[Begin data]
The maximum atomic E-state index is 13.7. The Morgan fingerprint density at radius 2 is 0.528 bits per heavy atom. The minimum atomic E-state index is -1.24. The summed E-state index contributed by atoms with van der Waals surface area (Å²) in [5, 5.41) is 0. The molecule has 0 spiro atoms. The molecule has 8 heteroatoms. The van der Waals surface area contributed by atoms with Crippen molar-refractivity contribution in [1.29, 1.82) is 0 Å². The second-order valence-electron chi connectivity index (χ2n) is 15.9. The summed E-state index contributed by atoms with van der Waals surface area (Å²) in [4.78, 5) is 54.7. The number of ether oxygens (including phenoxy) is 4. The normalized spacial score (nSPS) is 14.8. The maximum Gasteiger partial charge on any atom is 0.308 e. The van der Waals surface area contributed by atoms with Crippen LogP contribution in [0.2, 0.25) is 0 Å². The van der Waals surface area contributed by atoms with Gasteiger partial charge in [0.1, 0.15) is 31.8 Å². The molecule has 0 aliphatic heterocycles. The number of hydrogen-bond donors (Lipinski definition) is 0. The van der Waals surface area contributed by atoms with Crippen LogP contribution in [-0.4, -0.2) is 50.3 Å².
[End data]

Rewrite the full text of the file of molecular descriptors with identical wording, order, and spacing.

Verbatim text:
The maximum atomic E-state index is 13.7. The Morgan fingerprint density at radius 2 is 0.528 bits per heavy atom. The minimum atomic E-state index is -1.24. The summed E-state index contributed by atoms with van der Waals surface area (Å²) in [5, 5.41) is 0. The molecule has 0 spiro atoms. The molecule has 8 heteroatoms. The van der Waals surface area contributed by atoms with Crippen molar-refractivity contribution in [1.29, 1.82) is 0 Å². The second-order valence-electron chi connectivity index (χ2n) is 15.9. The summed E-state index contributed by atoms with van der Waals surface area (Å²) in [4.78, 5) is 54.7. The number of ether oxygens (including phenoxy) is 4. The normalized spacial score (nSPS) is 14.8. The maximum Gasteiger partial charge on any atom is 0.308 e. The van der Waals surface area contributed by atoms with Crippen LogP contribution in [0.2, 0.25) is 0 Å². The van der Waals surface area contributed by atoms with Gasteiger partial charge in [0.1, 0.15) is 31.8 Å². The molecule has 0 aliphatic heterocycles. The number of hydrogen-bond donors (Lipinski definition) is 0. The van der Waals surface area contributed by atoms with Crippen LogP contribution in [-0.4, -0.2) is 50.3 Å².